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    Maintain State in a React Component with the useState Hook

    Andy Van SlaarsAndy Van Slaars
    reactReact

    To build interactive applications, we need our components to respond to events and to "remember" things about their current "state". With component state, we give our components internal data and the ability to control the value of that data over time. In this lesson, we'll add some internal state to a component and change that state in response to user input.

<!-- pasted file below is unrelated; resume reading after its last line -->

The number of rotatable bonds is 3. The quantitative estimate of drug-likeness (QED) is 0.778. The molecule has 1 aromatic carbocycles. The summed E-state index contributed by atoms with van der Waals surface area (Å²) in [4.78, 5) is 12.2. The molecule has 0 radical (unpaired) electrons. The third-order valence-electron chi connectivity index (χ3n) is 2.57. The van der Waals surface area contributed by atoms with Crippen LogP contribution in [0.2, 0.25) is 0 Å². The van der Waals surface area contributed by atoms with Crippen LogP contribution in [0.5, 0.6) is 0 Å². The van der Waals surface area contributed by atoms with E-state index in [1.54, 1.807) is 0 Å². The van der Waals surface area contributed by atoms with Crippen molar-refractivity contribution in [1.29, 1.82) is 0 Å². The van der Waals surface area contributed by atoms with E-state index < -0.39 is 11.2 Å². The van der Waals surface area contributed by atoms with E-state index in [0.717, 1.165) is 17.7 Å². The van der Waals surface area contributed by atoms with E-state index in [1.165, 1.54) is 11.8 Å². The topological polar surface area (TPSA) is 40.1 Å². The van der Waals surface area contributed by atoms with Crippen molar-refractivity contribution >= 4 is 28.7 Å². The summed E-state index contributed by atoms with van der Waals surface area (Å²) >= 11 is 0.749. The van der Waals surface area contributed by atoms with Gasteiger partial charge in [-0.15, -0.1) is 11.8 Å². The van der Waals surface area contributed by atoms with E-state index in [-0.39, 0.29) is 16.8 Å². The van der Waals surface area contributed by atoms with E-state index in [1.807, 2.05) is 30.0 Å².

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    Instructor: These flashcards aren't very useful because these terms have no corresponding definitions and we have no way of flipping them over. Let's start by giving each one of these a definition prop. I'm going to come over here. We'll just multi-select here. We'll give each one a definition. We'll give them appropriate answers. I'll save that. This prop isn't being handled by our component. Let's go over to cardPreview. For one, I'm going to start by just replacing the term for a second with the definition. Then I'm going to look in the browser. Just make sure the appropriate data is making it through, so our component is getting that prop. Now we can come back and we'll make this term again. Now what I want to do is I want to have a way to swap between the front of the card and the back of the card. The way we allow a component to remember some information about itself in React is through component state. I'm going to come up here to the top of my function before the return. I'm going to make a call to React.useState. I'm going to pass it the value true. React. useState is going to return two values. We're going destructure them off of an array. We're going to get our value. Our initial value is the true that we're passing in to useState. As that changes over time, we need an identifier to hold that value. We're going to call that isFront. We'll default to showing the front of the card. The second item in this array that gets returned from useState is a state updater function for this particular value. We're going to call that setIsFront. Now we have this isFront value which is our component state. We're going to use that here to determine whether we show the term or the definition. In here, I'm just going to use a ternary. We'll do isFront. If it's front, we'll show the term. If it's not, we'll show the props.definition. I'll save that. If we take a look in the browser, we should see that everything is as we left it. I'm going to come back. I'm going to change the initial value for isFront to false. I'll save that. I'll switch back. We should see that we're seeing our definitions instead of our terms. We know that the state value controls this. Now we need a way to actually update that state value. I'll start by putting this back to true so we still have the default that we want. Then I'm going to define another function right inside of this function. I'm going to call it handleCardFlip. handleCardFlip is what we're going to call when we click this "Show back" button so we can show the back of the card. For now, I'm just going to call setIsFront. I'm going to pass it false. This will allow us to go from the front of the card to the back of the card. In order to use this function, we need to attach it to the button. I'm going to come down here to our button for "Show back." I'm going to give it an onClick handler. For that, I'm just going to reference that handleCardFlip function. I'll save that. I'll come back over to the browser. We'll see that we're looking at our terms again. Now when I click "Show back," we should see the back of the card. That'll work independently for each one of these components. Clicking the button again isn't going to get me back to where I need to be. Let's go fix that. What we really want is for this handleCardFlip function to toggle between isFront being true and isFront being false so that we can go back and forth. I'm going to come up here to where I'm calling setIsFront. This state updater function that we get back from useState will also take a callback rather than just a value. What we can do is we can get the current value for this piece of state and then we can return our new value. All I have to do here is return the negated value of the current state value for isFront and this should toggle back and forth. If I save this, we can go back into the browser. We'll see that we can click between front and back independently for each component because each component has its own state. Now we'll come down here. We'll just clean this up because we want it to show the appropriate terminology. We're going to show back in the case where isFront is true. Where it's false -- that means we're looking at the back of the card -- we want the label on this button to be "Show front." I also want to slightly change the styling if you're on the back of the card. I'm going to come up here to where we had this class name. Instead of just using the string for tile, I'm going to use a JavaScript expression. I'm going to use backtick so we can use string interpolation. I'm going to surround this with backticks. We always want the tile class applied. Then we want to toggle the back class on and off based on the value of isFront. I'm going to use the dollar curly braces to switch between string and JavaScript expressions. We'll do a ternary based on isFront. If it's the front, we'll just make this an empty string. If it's not, we're going to also append this back class to this div's class name. I'm going to save this. Now I'll go into the browser. We'll show back. We'll see that the background color changes slightly. We're seeing our definition. When we show front, we'll see our term. We'll also notice that the button label is changing along with those other two values.